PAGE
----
It is not necessarily the Jewish thing to support illegal immigration. Self defense and the protection of one s home and country are Jewish virtues It is a mistake to compare the inflow of illegals from Mexico with Jewish refugees during the Holocaust. The migrants invading the US are not coming because they are threatened by genocide they are mostly economic migrants. The Untied States is no longer an empty country in need of large amounts of unskilled labor. The railroads have been built and the West has been settled. In short the United States cannot absorb all those who want to live here. Many of our cities suffer from overpopulation crowded streets, growing pollution, destruction of habitat–all suggest that the United States is not coping with its current population; let a lone with the illegals. The influx of illegals has depressed the wages of lower skilled Americans. They have strained scarce resources for health, welfare and education. In the case of education, they have burden the public schools with the task of educating non-English speakers and diminished resources to educate underprivileged citizens. There is a Talmudic principle that the poor of one s own locality take precedence over the poor of other localities. Rabbi Nason Goldstein

report abuse

Josie Moses Dover

posted April 3, 2006 at 6:17 am

Let us remember our ancester that came to new lands for better oppertunity. Let us pray for all of us in this Land of the Free and show compashion for all.

report abuse


posted April 4, 2006 at 7:00 am

The Rabbi is correct on only one point. Had the USA opened it’s gates to the Jewish Population of Europe prior to 1939 much of the Holocost could have been prevented. But, in the American experience, those who emmigrated to the United States were those who were facing persecution or those who were sponsored by an American. We can not support the entire world’s population of underclass citizens. An infinite supply of labor means an infinitely small wage – econ 101. Supply and demand demands that we allow only those who can benefit our society to enter.

report abuse


posted April 10, 2006 at 4:44 pm

Let me see if I understand the first person’s comment correctly; you are willing to judge an entire group of people on how some people treat their property? My uncle lives in an almost entirely hispanic neighborhood and his house has the most crap in the yard! While we’re making assertions, let’s just call all Jews cheap and all athletes stupid. Let’s just assume every stereotype in exsistence applies to every minority group. That’s disgusting.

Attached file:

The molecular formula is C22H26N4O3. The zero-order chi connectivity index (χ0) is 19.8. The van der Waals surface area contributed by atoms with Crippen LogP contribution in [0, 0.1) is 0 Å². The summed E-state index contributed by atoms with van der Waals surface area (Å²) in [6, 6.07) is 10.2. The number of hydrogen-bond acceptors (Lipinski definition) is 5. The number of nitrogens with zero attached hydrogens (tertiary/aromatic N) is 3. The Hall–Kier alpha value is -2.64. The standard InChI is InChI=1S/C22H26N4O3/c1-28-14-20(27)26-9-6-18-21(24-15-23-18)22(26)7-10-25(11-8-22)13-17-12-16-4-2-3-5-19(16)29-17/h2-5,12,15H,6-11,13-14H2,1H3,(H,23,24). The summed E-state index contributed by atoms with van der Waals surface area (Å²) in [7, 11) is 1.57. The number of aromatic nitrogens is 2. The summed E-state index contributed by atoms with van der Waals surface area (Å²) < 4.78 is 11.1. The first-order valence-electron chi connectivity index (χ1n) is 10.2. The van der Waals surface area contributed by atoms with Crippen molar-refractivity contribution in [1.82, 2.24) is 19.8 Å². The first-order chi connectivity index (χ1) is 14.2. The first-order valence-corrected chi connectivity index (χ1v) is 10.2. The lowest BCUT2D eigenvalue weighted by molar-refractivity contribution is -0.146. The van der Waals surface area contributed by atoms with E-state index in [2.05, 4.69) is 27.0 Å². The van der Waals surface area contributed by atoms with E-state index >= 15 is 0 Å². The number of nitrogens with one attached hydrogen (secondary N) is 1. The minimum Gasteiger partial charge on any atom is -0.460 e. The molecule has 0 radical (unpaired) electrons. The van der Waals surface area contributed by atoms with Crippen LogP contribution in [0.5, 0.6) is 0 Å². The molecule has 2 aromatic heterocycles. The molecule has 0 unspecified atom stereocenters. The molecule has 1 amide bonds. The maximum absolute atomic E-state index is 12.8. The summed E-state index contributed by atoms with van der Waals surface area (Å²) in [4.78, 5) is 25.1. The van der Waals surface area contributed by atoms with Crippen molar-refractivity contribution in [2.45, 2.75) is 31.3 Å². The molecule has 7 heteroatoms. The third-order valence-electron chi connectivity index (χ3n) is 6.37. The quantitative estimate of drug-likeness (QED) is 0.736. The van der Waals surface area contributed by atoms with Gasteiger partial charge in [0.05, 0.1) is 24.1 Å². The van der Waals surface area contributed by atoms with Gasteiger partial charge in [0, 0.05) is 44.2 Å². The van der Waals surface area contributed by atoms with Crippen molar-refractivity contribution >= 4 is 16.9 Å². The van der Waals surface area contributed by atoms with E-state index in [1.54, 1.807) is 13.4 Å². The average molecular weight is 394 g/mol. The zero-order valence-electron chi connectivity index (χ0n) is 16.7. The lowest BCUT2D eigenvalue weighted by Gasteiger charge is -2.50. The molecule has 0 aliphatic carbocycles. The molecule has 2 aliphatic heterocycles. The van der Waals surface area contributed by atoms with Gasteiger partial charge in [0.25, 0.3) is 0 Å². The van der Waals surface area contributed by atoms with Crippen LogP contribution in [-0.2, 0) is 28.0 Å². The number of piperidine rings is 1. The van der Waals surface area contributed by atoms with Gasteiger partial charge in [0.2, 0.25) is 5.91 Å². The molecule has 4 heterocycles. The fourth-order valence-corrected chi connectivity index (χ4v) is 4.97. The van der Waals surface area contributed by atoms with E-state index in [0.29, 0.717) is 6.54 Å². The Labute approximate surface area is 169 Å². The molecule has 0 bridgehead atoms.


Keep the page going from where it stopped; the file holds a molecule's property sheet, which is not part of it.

report abuse

Post a Comment

By submitting these comments, I agree to the terms of service, rules of conduct and privacy policy (the "agreements"). I understand and agree that any content I post is licensed to and may be used by in accordance with the agreements.

Previous Posts

The Task Is Never Finished
It has been heartwarming to read the warm responses to Rabbi Waxman's post asking Beliefnet to reconsider its decision to cancel Virtual Talmud. Virtual Talmud offered an alternative model for internet communications: civil discourse pursued in ...

posted 12:31:46pm Apr. 03, 2008 | read full post »

Some Parting Reflections
Well, loyal readers, all good things must come to an end and we’ve been informed that this particular experiment in blogging as a forum for creating wide-ranging discussion on topics of interest to contemporary Jews has run its course. Maybe ...

posted 1:00:29pm Mar. 31, 2008 | read full post »

Obama's Lesson and The Jewish Community
There are few times in this blog’s history when I have felt that Rabbi Grossman was one hundred percent correct in her criticisms of my ideas. However, a few weeks ago she called me out for citing a few crack websites on Barak Obama’s ...

posted 12:09:08pm Mar. 31, 2008 | read full post »

The Future of Race Relations
As a post-baby boomer, it is interesting to me to see how much of today’s conversation about racial relations is still rooted in the 1960s experience and rhetoric of the civil rights struggle, and the disenchantment that followed. Many in the ...

posted 4:04:41pm Mar. 25, 2008 | read full post »

Wright and Wrong of Race and Jews
Years ago, as a rabbinical student, I was one of a group of rabbinical students who visited an African American seminary in Atlanta. My fellow rabbinical students and I expected an uplifting weekend of interfaith sharing like we had experienced ...

posted 12:50:11pm Mar. 24, 2008 | read full post »


Report as Inappropriate

You are reporting this content because it violates the Terms of Service.

All reported content is logged for investigation.